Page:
The Covid-19 outbreak has brought global supply chains to their knees, with critical companies forced to shut down their operations.
According to figures released by International Air Transport Association (IATA), demand within the global air freight markets in April suffered a drop of 27.7% compared to the same period in 2019 – the sharpest year-on-year decline on record.
This has been coupled by a significant capacity crunch across the air cargo sector, with capacity down by 42% as a result of many airlines being grounded during the crisis. The result of this perfect storm has been lengthier shipping times and higher costs all round.
In a recent statement, IATA chief executive Alexandre, de Juniac called on governments to do more ensure supply chains “remain open and efficient”. Air cargo has a role to play in the transportation of medical supplies, food and other necessities to the worst-hit regions, he argues. The global economy also needs air freight to continue to supply businesses and factories.
Now is the time to also ensure that the movement of air cargo is more efficient and easier to monitor. Could blockchain technology – already widely deployed in other industries to make supply chains more transparent – spell out the answer to this longstanding issue?
Saviour solution: SITA and ULD Care’s proposed blockchain platform
SITA seems to think so. In March, the aviation technology firm announced it had partnered up with Canadian trade association ULD Care, as part of an effort to explore the use of blockchain to digitally track air cargo containers – or unit load devices (ULDs) – across their entire journey.
The two firms are betting big on their proposed platform. Through the elimination of inefficiencies, embedding “always-on” tracking of ULDs, and the scrapping of outmoded paper systems, blockchain could save the industry as much as $400m a year in improved efficiency, while cutting shipping times in half.
The project forms part of SITA’s Global Blockchain Alliance, which is looking at the technology’s potential to change the air transport industry for the better. Having been buffeted by Covid-19, switching to blockchain could help speed up air cargo’s recovery, says SITA vice-president for portfolio management Andrew O’Connor.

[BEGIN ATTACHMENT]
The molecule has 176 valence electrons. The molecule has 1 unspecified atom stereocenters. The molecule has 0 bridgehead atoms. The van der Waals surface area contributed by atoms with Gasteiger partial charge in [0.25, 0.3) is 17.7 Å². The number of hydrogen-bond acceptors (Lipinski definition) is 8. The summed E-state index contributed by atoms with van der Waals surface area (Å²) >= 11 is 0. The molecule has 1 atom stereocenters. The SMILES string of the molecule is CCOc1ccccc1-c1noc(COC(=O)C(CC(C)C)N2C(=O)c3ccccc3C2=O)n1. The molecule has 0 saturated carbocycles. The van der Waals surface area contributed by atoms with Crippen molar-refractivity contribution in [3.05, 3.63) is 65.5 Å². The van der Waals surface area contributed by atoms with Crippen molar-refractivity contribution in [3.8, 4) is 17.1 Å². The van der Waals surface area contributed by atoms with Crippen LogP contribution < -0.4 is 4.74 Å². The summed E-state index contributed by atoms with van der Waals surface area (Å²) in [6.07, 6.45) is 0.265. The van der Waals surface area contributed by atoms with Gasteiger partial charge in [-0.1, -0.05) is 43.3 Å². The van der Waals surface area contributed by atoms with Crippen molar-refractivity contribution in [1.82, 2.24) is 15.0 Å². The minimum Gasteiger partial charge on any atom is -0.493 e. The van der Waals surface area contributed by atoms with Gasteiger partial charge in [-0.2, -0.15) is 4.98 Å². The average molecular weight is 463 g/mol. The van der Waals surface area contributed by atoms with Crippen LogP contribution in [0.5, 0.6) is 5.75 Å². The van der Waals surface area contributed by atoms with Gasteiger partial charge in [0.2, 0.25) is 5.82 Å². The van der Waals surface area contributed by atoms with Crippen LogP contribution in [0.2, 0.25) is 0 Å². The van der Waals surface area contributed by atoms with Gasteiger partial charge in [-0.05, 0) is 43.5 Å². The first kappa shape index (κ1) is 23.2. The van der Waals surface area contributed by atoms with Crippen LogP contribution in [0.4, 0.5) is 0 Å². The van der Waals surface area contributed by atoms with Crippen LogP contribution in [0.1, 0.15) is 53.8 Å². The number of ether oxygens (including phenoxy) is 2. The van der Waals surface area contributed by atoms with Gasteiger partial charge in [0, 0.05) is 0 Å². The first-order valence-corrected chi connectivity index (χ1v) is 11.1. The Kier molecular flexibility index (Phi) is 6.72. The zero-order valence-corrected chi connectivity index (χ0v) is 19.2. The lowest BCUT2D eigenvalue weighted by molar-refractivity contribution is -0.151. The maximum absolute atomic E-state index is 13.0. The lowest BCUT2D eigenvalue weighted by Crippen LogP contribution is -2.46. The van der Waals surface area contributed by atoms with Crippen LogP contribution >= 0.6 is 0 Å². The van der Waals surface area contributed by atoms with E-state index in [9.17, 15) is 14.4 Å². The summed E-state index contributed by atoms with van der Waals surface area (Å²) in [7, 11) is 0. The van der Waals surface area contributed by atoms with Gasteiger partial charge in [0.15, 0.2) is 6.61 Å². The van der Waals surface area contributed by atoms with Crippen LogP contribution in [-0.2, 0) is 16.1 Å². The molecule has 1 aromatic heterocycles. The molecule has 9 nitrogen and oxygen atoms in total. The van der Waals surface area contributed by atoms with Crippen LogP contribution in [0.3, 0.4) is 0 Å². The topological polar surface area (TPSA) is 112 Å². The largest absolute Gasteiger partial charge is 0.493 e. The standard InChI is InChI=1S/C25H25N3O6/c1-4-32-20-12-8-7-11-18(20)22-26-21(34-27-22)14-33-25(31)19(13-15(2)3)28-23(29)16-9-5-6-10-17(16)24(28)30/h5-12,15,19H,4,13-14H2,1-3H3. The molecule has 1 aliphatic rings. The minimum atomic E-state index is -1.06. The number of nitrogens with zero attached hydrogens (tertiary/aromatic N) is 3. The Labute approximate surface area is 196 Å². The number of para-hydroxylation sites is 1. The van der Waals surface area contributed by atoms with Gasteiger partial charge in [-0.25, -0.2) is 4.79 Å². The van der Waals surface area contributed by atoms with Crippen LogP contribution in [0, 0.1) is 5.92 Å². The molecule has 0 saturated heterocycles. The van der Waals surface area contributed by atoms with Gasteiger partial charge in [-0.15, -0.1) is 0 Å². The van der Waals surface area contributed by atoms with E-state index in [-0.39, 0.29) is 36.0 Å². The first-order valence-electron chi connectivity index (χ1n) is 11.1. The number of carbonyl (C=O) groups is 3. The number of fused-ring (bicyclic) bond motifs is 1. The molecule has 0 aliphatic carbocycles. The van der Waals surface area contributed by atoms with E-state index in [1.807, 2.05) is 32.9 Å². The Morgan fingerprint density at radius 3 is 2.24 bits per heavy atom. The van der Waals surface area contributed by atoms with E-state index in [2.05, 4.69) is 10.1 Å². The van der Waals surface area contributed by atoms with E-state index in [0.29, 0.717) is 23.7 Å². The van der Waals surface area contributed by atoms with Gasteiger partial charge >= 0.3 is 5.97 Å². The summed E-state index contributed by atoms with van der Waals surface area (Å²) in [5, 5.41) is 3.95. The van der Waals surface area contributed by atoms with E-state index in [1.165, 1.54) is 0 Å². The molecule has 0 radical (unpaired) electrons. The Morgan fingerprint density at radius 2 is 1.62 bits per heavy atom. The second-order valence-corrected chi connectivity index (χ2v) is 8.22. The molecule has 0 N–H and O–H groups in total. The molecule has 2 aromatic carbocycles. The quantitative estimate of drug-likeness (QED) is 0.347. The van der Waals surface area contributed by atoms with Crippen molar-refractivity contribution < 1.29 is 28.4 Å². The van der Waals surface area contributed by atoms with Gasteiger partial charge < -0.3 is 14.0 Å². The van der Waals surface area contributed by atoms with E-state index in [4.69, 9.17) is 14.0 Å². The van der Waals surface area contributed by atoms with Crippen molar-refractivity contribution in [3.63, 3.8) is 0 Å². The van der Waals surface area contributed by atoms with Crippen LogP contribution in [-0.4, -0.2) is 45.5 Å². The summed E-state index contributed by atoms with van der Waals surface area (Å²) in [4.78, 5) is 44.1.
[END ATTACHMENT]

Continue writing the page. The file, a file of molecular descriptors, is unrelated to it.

“Blockchain will help reduce costs related to tracking these assets and bring greater visibility and collaboration among all stakeholders as to where the assets are – and in whose hands,” he explains. “It will also reduce the time to process the tracking and change of ownership of the assets.”
Trusted and secure: how the system works
SITA and ULD Care started looking at a new blockchain system last spring, says O’Connor. The idea is that it will make use of all data points across an air cargo journey, providing a platform that aggregates and processes ULD data in a “trusted and secure way”.
The proof of concept will upgrade the current ULD interlining to also include non-airline third parties, including ground handlers, via an open application programming interface (API). In the event of loss or freight damage, stakeholders can simply refer to the location of ULDs to accurately pinpoint where it took place – and, crucially, recover costs without litigation.
The platform is also centred around trust, with greater transparency allowing for a reduced risk of cybercrime, tampering, fraud and illegal trade. SITA and ULD Care are currently pushing ahead with developing four POCs for three consortiums.
“For maintenance, repair and overhaul tracking, we delivered the first POC for the tracking and tracing of assets at the start of June,” says O’Connor. “The second POC, for managing the change of ownership of these assets will go live at the end of June. The third POC for shipment tracking is planned to go live in August, with the fourth – for ULD tracking – set for September.”
Wider adoption: AirAsia’s launches its own blockchain-based cargo network
In the past, the logistics sector has been criticised by some for its slowness in embracing blockchain and wider digitalisation. There are signs, however, that this is starting to change within air cargo.
In April, Malaysian airline AirAsia launched its own blockchain-based air cargo network. Known as Freightchain, the budget carrier hopes to use the network to do away with manual processes, making it easier for its clients to book air cargo space on its planes. Such bookings can now be made in real-time, in contrast to the previous system whereby clients needed to make rounds of calls and send emails – sometimes even without any guarantee of reserving an air cargo space.
Freightchain appears to have worked well during its pilot project, successfully helping in the shipping of pharmaceutical products from Bangalore in India, to the Mongolian capital of Ulan Bator.
Back at SITA, the response to the new platform has been positive, says O’Connor, “showing that our customers are eager to adopt [it] as a collaborative platform.” This would indicate that the air cargo industry now views blockchain as a key means of remedying existing pain points brought on by tedious manual processes.
Aside from the welcome time and cost savings blockchain might create, it could bring to bear greater trust and transparency across global supply chains – vital qualities in dark days such as these.